Penguin Random House: 6/23/20
review copy; 336 pages
Love by Roddy Doyle is a highly recommended novel about the
friendship of two aging males during an evening of drinking and
and Joe were drinking pals back in their Dublin youth. Their friendship
has continued, albeit only for a pint or two when Davy comes over from
England to visit his elderly father. This novel covers an unusual night
when the two engage in a real bender in several different pubs. Joe is
telling the story about leaving his wife for a woman they both knew four
decades before. Their memory of events involving this woman years
earlier differs, but the two keep talking and drinking. At the end of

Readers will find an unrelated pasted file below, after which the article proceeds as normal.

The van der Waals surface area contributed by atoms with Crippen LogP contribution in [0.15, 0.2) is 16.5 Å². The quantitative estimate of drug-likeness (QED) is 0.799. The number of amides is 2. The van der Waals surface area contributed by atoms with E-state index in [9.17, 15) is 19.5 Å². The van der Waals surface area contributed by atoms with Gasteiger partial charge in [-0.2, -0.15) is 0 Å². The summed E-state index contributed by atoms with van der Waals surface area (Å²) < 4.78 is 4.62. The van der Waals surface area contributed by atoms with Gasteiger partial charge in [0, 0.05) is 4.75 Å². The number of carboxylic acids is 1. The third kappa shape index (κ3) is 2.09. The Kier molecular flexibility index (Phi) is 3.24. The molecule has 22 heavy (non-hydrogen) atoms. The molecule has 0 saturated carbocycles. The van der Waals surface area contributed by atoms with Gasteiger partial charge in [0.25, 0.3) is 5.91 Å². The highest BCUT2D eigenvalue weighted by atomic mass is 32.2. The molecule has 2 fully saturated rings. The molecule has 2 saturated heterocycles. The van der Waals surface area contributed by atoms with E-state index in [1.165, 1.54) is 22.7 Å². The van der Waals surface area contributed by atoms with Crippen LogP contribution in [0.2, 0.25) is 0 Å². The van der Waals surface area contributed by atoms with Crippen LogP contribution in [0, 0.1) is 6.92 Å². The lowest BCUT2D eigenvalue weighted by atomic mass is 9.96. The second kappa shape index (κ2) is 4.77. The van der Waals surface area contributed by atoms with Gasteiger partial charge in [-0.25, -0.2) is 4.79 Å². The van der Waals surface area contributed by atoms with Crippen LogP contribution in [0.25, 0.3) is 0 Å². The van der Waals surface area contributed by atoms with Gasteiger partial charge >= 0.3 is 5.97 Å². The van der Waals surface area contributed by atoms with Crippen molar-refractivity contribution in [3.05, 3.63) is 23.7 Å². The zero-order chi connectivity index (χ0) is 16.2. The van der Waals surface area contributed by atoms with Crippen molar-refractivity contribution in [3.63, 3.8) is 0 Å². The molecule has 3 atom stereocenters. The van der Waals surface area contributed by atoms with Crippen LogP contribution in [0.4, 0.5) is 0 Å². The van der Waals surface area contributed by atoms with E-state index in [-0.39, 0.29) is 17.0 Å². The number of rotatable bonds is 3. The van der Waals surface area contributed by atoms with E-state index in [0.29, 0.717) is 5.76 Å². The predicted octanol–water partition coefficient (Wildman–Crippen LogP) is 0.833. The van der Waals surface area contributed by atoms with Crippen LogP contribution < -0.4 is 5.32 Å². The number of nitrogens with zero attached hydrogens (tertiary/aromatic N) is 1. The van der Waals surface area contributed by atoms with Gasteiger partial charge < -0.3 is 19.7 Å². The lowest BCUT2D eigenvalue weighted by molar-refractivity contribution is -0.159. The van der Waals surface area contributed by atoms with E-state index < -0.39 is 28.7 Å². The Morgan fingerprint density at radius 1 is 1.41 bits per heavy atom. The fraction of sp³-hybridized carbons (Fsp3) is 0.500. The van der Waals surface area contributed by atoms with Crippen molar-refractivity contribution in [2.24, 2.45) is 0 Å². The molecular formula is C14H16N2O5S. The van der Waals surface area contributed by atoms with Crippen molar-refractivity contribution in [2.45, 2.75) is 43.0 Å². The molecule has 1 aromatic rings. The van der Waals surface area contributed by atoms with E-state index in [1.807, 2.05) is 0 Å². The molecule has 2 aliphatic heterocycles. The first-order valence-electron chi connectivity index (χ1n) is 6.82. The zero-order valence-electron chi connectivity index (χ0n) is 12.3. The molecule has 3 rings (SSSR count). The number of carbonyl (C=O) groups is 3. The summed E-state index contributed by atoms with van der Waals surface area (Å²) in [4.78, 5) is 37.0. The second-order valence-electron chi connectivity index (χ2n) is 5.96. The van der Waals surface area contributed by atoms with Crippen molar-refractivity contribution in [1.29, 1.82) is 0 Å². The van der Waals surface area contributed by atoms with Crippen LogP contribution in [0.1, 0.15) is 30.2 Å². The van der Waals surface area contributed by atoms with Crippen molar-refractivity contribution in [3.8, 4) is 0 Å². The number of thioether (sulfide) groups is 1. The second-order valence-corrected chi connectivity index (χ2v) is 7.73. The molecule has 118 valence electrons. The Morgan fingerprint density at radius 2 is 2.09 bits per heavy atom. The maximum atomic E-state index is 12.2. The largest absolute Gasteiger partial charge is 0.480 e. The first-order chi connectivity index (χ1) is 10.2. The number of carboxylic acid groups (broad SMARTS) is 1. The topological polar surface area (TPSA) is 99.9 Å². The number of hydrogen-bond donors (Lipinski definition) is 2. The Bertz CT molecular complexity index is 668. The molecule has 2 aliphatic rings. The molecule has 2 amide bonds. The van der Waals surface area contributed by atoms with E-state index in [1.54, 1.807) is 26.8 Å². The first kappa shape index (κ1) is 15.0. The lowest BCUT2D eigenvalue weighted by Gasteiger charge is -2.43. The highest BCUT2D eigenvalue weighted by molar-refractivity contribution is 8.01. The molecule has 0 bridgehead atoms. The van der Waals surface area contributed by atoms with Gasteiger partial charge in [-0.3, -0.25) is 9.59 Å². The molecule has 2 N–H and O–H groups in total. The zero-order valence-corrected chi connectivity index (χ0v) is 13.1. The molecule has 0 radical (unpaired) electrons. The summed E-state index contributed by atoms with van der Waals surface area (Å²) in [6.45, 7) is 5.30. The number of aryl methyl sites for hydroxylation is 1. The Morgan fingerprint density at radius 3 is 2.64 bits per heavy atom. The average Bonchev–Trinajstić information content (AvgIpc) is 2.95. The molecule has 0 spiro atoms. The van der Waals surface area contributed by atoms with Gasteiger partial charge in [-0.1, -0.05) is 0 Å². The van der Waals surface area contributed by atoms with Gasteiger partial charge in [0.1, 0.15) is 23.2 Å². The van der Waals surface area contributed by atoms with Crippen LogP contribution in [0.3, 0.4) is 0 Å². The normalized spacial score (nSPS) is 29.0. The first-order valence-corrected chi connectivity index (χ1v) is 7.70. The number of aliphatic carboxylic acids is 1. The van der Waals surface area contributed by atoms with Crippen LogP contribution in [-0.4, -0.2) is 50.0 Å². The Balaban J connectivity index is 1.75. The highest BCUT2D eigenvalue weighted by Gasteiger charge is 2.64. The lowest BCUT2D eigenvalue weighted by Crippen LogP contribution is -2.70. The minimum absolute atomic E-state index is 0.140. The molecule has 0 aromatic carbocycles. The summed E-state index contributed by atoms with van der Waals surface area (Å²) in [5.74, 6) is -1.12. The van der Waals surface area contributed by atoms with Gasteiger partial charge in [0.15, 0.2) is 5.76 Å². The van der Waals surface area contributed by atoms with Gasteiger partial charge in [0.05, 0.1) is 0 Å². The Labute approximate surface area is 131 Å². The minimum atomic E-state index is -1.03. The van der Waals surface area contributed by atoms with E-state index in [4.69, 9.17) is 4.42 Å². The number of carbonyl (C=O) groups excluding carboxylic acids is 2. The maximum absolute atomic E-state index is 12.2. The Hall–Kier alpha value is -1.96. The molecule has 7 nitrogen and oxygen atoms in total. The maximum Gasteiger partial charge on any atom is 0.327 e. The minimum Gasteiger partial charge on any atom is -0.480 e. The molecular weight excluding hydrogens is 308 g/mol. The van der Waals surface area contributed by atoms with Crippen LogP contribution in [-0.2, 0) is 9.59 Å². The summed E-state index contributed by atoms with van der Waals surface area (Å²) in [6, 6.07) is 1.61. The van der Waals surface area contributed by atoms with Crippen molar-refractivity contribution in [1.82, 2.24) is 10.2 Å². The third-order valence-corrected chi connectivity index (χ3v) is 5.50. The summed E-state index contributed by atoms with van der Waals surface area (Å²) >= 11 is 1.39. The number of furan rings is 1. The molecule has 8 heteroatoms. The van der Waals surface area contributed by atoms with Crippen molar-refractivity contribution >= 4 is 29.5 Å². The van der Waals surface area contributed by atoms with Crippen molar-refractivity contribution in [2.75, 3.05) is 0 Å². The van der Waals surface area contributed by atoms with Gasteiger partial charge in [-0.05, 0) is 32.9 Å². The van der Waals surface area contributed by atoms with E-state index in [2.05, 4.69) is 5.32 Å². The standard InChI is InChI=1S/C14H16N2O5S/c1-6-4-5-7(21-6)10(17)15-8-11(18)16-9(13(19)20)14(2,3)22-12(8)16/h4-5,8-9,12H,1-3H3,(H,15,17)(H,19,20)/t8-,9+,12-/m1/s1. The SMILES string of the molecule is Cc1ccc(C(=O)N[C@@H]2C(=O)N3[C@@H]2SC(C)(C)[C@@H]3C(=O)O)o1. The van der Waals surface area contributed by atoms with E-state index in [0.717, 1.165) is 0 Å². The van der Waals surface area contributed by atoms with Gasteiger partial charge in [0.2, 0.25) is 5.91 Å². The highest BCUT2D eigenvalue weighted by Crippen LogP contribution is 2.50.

the night you discover the reason Davy needs the connection with his
The plot consists of two men talking and drinking over a long night.
The novel is narrated by Davy so interspersed in the dialogue between
the two men is some inner contemplation by Davy over events in his life
which lead up to the emotional climax. The novel does not feature
fast-paced action or shocking revelations, but rather it follows the
deliberate, steady pace of a conversation between two long-time friends.
Love is a novel of male friendship, aging, guilt, and the ineffectiveness of language to explain affairs of the heart.
The dialogue, which goes round and round, can be tiresome and the lack of punctuation marks may put some readers off. Davy listens to Joe and provokes him. At time they both seem to dislike each other and then work back to their friendship. There is also humor in the novel, found in the dialogue between the two. This is one of those novels that readers will either appreciate or tire of due to the lack of a plot. Those who press on through the endless pints and discussion will find a satisfying ending.
Disclosure: My review copy was courtesy of Penguin Random House.